How Will Wharton State Forest Road Closures Affect Me?

  •  New Jersey State Voters are losing another thing without their input. It was put in place without any notification.  This is already in the works for other State Parks, this NOT just a Wharton State Forest issue!
  • Hunters have now lost that road to favored hunting spot/s or even perhaps their own land and will most likely have to walk several miles to reach these once accessible areas.  As this may not seem bad to some, what about the elderly and/or disabled hunters who can’t walk that far?
  • Kayakers/Canoers will not have access to launch sites that they’ve been using for years unless you want to drag
    your kayak/canoe down a dirt road.  You will even have a hard time launching at sites from roads that are still open. We feel you are now being forced to use a company backed by a strong preservation society behind the road closures who just so happens to own a kayaking/canoeing livery/tour service near the Atsion ranger Station.  
  • Fishermen won’t have access to all of your favorite hidden little spots, quite areas to get away, relax; enjoy the beauty and peacefulness of the pinelands.
  • Horseback Riders have lost access to these roads as well which now put you and your horse on the main roads with all the newly formed condensed traffic.  This is a hazard to you and your horse which will lead to injuries and accidents.
  • Hikers will be losing locations as well because of loss of access; especially those who only like to get out for a short hike to a favorite area deep in the pines. If you are not a distance hiker you will be out of luck. But who really  suffers from this are the elderly and disabled hikers due to distance, not to mention the fact that if there’s an emergency  the response time for the Police/Fire/EMT will be longer because of no direct access.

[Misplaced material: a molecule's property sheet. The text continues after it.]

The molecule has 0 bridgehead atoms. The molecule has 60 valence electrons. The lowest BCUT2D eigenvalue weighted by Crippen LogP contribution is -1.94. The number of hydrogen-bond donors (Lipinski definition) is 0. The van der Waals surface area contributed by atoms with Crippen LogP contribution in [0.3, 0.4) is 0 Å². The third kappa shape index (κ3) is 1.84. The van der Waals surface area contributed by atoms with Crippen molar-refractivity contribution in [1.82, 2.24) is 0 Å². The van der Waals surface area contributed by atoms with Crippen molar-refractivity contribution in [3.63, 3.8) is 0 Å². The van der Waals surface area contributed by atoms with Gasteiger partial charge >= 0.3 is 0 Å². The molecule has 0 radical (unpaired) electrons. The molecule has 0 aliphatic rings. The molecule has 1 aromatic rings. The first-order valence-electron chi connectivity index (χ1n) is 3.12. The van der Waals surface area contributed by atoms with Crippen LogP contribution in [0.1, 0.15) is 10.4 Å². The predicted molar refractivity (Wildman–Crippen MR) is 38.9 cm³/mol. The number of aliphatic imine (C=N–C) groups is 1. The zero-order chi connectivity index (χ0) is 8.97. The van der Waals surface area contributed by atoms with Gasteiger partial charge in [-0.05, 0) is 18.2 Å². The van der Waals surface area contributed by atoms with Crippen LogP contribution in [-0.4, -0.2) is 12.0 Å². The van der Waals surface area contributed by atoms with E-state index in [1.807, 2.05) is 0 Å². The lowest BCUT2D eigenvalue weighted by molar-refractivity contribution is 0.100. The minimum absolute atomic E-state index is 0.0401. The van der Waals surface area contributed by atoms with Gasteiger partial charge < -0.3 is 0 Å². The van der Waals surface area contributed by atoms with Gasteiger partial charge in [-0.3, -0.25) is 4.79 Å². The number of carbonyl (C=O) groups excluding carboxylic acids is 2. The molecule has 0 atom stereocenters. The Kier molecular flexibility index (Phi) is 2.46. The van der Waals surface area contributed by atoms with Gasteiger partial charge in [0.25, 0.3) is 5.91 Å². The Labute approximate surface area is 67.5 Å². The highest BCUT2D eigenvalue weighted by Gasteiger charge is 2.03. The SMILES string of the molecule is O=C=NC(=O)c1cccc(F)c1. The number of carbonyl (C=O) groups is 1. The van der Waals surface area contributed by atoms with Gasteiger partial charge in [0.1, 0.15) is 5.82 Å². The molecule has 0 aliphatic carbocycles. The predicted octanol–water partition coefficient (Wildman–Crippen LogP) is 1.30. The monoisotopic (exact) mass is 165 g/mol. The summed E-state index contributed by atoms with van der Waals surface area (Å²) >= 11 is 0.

• Enduro Riders (Riders of street legal motorcycles) will no longer be able to ride on less traveled roads and fire cuts where they could help the forestry service keep these fire lines open, creating less maintenance for them. Sadly, Enduro riders have been losing ground on their events through-out the years and this new plan will highly affect them and the revenue they bring into the State of New Jersey from the permits they purchase.
  • Elderly and Disabled get affected we feel the most, no matter what they enjoy doing they have had their rights and their forest taken from them. Some enjoyed just trail riding, parking near their favorite water spot for a break and some fresh air to enjoy the forest while others enjoy a wide range of outdoor activities.
  •  “Jeepers/4×4 enthusiasts” (legal, registered, insured, not to be confused with the term ORV) who enjoy going out and just exploring the dirt roads with their family and friends, exploring, picnicking and even making new friends along the roads.  Many of those roads they enjoy are now closed, and for what?The

    “4×4” community is one of the most active in doing cleanup events, for the last 13 years they have had annual organized clean ups to preserve the land the love so much. Without their support illegal dumping will likely pile up and become a problem.

  • Geocachers have already been  practically forced out of the forest and off the rivers, more than ¾ of the geocaches that once called the area home have been shut down, and the ones left still need permits to be approved and with severe restrictions to follow in order to stay in place. Many of the historic locations that once attracted and educated, enticing visitors to deeply appreciate the gem we call the Pine Barrens are now off limits soon to be forgotten and lost.
  • Local Residents are in danger of a fire emergency.  These roads that have been closed have been there for many years; many on maps dating back to early 1900’s and have been used by the firefighters all along. With fewer roads and no direct routes these homes become in jeopardy.  We are being told that these road closures will not affect response time but logically that’s impossible.
  • Local Businesses will see a large decline in revenue.  Many people who travel to Wharton patronize local establishments and often also use them for charity and group events. Restricting people’s rights and denying access to public land will encourage them to seek out alternative areas to enjoy their outdoor activities, maybe in other states, causing a reduction in business for surrounding establishments and lost tax revenue for the state.

Solving the Problems Facing our Forests while Maintaining Access for Responsible Recreation